In 1995, NASA’s Hubble Space Telescope captured a breathtaking view of the Pillars of Creation located in a cluster of stars called the Eagle Nebula. The space agency recently shared its latest visual of the pillars, but this time using infrared light. The vivid picture shows infrared light piercing through dust and gas, creating a wondrous blueish shadow.
The original image of the pillars was comprised of 32 different images in visible light showing the pillars emitting cool hydrogen gas and cosmic dust. The Eagle Nebula was first discovered by Swiss astronomer Jean-Philippe Loys de Chéseaux back in 1745. This cosmic region is roughly 7,000 light-years from Earth with the largest pillar structure measuring about four to five light-years long.
“Here, the pillars are seen in infrared light,” said NASA editor Yvette Smith in a statement. “Which pierces through obscuring dust and gas and unveil a more unfamiliar — but just as amazing — view of the pillars. The better-known image is of the pillars in visible light.”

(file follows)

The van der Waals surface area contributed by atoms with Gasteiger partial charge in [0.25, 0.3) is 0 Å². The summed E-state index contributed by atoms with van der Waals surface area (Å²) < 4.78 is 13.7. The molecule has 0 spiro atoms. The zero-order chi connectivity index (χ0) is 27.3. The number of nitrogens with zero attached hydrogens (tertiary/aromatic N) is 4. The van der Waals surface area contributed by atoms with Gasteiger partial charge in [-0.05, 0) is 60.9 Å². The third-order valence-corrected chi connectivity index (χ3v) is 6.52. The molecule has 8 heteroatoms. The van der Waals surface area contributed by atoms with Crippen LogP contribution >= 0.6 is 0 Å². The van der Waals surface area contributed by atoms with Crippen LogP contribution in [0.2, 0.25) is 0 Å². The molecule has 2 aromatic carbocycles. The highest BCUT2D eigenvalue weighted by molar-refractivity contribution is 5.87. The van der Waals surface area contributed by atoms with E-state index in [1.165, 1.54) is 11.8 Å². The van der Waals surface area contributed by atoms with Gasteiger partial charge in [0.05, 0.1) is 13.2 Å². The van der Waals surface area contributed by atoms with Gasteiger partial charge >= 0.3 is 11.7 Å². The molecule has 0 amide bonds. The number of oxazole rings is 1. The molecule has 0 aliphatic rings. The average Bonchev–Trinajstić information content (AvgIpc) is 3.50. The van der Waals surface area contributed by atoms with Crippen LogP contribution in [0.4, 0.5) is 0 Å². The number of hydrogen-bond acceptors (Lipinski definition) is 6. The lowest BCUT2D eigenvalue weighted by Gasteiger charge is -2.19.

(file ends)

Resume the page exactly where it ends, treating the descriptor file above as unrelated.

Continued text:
Check out the stunning new image above and then visit NASA’s website for further details.
Elsewhere in tech, Apple will reportedly release over-the-ear headphones in June 2020.
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Sometimes… there’s more than meets the eye. ? Swipe to reveal two very different takes on an iconic image. In the first image, researchers revisited one of @NASAHubble’s most popular sights: the Eagle Nebula’s Pillars of Creation. Here, the pillars are seen in infrared light, which pierces through obscuring dust and gas and unveil a more unfamiliar — but just as amazing — view of the pillars. The entire frame is peppered with bright stars and baby stars are revealed being formed within the pillars themselves. Swipe left to view the same image in visible light. Image Credit: NASA, ESA/Hubble and the Hubble Heritage Team #NASA #PillarsOfCreation #Suprises #Swipe #Universe